Why language and environment are crucial to men's mental health Oliver , Junior copywriter

Language has the power to create empathy and connection, but used incorrectly, it can also raise barriers. In the case of mental health, our language is far from universally accessible.

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Nov 12, 2019
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From one-to-one to collective conversation   

Following his mother’s death, Prince William has been open and honest about his own struggles. His goal is to bridge the gap between public and private. Take the recent BBC documentary where he reached out to football icons. Here he engaged the likes of Peter Crouch, Jermaine Jenas and Gareth Southgate to share their own experiences.

Other initiatives tackle the problem within communities. Luke Ambler, a 28-year-old former rugby league pro whose brother-in-law took his own life, founded Andy’s Man Club, whose goal is to half the male suicide rate in this country. Started in 2016 in Halifax, it’s now in 18 locations across the country and 1,200 men meet every Monday at Andy’s Man Club. There’s no talk of religion or medication, no mental health professionals or hierarchy. Each meeting begins with five questions: “How’s your week been?”, “Name one positive thing that has happened to you this week?”, “Anything to get off your chest?”, “What’s your goal between now and next week?” and “Tell us about someone you appreciate in your life and why?”. Combine this with their straightforward tagline, “It’s okay to talk”, and we might be onto something here.

Andy’s Man Club uses conversational language for, ‘ordinary blokes’ who are ‘speaking normally’. Journalist Sam Delaney argues that language around mental health has become ‘overridingly feminised’ and ‘middle-class’ in tone. He makes the point that it ostracises those men who like beer, banter and football – for whom the lexicon of mental health isn’t intrinsic, and the stigma is still going strong.

Everyday subjects such as bills, loneliness and drinking aren’t being covered in the wider conversations around mental health. If men don’t have the prescribed mental health language, could it be that even if they are talking, we’re simply not hearing them? The Samaritans ‘We listen’ campaign tackles this perfectly.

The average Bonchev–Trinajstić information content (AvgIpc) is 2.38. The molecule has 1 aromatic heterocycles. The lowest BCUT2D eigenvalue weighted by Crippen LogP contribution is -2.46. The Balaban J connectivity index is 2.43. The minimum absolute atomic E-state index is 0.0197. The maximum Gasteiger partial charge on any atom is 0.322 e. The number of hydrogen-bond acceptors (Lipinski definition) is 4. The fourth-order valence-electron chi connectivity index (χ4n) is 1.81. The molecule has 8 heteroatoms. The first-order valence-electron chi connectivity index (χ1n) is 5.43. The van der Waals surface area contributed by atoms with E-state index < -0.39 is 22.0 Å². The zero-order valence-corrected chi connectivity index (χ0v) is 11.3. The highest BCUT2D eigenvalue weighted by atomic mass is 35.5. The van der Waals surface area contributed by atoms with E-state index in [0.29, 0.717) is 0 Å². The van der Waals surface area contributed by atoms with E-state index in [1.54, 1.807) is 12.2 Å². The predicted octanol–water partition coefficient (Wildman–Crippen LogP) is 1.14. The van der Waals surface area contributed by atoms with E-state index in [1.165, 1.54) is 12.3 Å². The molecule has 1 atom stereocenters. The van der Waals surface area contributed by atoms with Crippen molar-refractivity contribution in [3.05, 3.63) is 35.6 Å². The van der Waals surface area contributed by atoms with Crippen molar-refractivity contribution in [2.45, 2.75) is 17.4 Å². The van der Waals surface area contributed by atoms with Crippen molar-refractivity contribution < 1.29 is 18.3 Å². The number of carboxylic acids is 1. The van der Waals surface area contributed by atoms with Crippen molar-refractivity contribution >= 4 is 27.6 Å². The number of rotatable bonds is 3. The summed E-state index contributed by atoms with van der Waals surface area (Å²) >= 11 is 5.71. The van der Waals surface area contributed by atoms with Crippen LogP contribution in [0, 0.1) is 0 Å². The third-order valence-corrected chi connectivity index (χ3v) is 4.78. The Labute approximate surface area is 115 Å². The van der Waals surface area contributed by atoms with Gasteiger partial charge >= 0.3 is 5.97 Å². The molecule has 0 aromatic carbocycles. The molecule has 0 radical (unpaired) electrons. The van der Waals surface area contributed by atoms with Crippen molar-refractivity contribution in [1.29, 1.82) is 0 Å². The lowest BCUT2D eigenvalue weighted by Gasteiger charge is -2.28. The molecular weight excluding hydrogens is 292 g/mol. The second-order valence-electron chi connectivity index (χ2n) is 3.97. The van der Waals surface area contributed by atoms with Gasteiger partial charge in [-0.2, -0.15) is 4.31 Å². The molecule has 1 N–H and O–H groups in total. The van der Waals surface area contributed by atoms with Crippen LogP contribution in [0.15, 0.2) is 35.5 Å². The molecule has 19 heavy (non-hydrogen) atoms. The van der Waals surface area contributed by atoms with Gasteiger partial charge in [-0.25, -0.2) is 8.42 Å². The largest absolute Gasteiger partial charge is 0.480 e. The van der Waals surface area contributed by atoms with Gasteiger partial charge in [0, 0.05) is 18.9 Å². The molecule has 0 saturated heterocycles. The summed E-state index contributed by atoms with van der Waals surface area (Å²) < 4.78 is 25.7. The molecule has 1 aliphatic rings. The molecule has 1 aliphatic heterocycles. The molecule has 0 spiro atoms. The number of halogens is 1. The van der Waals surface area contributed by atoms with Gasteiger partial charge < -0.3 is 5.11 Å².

Natasha Devon, a writer, speaker and campaigner, explains that, “Telling boys and men to catch up – to learn the vocabulary of mental health, to shed their macho notions of strength and drop their stigmatised perceptions of mental illness – is just victim blaming”. Devon’s not wrong; the vocabulary of mental health absolutely needs to be more open. And this accessibility needs to happen within their preexisting spaces of ‘strength’ and ‘masculinity’.

To remove the stigma and normalize the subject we need to start with everyday language. And re-define stoicism as a healthier, more open, confident and comfortable characteristic, in turn lowering the risk of suicide.

And let’s think about the language connected to the stoic male. There are words I certainly remember growing up. The first being, ‘gay’, a mostly negative connotation to describe an action, event or object, ‘that t-shirt’s really gay’. This puts an obsessive focus on what boys aren’t traditionally supposed to be, i.e. girls or feminine. And this association places an early stigma on close male friendships.

Another phrase is ‘to man up’. Used by both sexes as a way of telling someone to shrug off any emotion that might interfere with their actions or intentions. Or ‘no homo’ – when two men share an emotionally close moment within in a group of people, it’s used to both safeguard and reinforce their heterosexuality.

Though seemingly inconsequential, when you put a spotlight on the vocabulary directed at men from an early age, it’s not hard to see how we’ve got here. And just as language may have shackled us to certain societal norms, we can also use it to set us free. Just like the outdated stereotypes placed on women, brands are now changing the messages and language they use with men. Take subscription shaving company, Harry’s ‘A Man Like You’, Topman’s collaboration with CALM (Campaign Against Miserable Living) ‘Don’t bottle it up’, and the LAD Bible’s ‘UOKM8?’. Male brands present the perfect combination of language and environment to break down mental health stigma on a universal level.

So, while there’s still much to do, it’s clear we’re moving in the right direction. One conversation at a time.


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